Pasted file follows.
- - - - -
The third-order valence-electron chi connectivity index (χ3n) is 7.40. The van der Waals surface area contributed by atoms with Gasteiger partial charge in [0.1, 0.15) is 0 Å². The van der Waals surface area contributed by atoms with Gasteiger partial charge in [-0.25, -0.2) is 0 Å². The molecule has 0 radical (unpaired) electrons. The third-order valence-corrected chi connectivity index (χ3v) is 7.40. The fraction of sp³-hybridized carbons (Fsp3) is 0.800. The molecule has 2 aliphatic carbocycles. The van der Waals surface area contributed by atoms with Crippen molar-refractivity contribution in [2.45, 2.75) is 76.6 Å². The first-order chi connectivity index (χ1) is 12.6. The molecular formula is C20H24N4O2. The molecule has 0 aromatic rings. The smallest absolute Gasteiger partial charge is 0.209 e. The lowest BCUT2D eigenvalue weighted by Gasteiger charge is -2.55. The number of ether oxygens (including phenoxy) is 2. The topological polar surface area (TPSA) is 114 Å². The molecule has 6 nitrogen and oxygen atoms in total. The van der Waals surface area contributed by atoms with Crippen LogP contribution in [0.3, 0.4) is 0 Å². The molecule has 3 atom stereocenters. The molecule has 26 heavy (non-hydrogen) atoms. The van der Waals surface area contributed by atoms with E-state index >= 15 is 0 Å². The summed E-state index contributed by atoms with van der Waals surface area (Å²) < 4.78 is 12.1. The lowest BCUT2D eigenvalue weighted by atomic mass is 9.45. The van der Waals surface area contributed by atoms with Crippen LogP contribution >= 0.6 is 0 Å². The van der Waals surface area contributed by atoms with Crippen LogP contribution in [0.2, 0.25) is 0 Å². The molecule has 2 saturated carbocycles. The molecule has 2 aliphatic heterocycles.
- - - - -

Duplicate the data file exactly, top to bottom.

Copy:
The third-order valence-electron chi connectivity index (χ3n) is 7.40. The van der Waals surface area contributed by atoms with Gasteiger partial charge in [0.1, 0.15) is 0 Å². The van der Waals surface area contributed by atoms with Gasteiger partial charge in [-0.25, -0.2) is 0 Å². The molecule has 0 radical (unpaired) electrons. The third-order valence-corrected chi connectivity index (χ3v) is 7.40. The fraction of sp³-hybridized carbons (Fsp3) is 0.800. The molecule has 2 aliphatic carbocycles. The van der Waals surface area contributed by atoms with Crippen molar-refractivity contribution in [2.45, 2.75) is 76.6 Å². The first-order chi connectivity index (χ1) is 12.6. The molecular formula is C20H24N4O2. The molecule has 0 aromatic rings. The smallest absolute Gasteiger partial charge is 0.209 e. The lowest BCUT2D eigenvalue weighted by Gasteiger charge is -2.55. The number of ether oxygens (including phenoxy) is 2. The topological polar surface area (TPSA) is 114 Å². The molecule has 6 nitrogen and oxygen atoms in total. The van der Waals surface area contributed by atoms with Crippen LogP contribution in [0.3, 0.4) is 0 Å². The molecule has 3 atom stereocenters. The molecule has 26 heavy (non-hydrogen) atoms. The van der Waals surface area contributed by atoms with E-state index >= 15 is 0 Å². The summed E-state index contributed by atoms with van der Waals surface area (Å²) < 4.78 is 12.1. The lowest BCUT2D eigenvalue weighted by atomic mass is 9.45. The van der Waals surface area contributed by atoms with Crippen LogP contribution >= 0.6 is 0 Å². The van der Waals surface area contributed by atoms with Crippen LogP contribution in [0.2, 0.25) is 0 Å². The molecule has 2 saturated carbocycles. The molecule has 2 aliphatic heterocycles.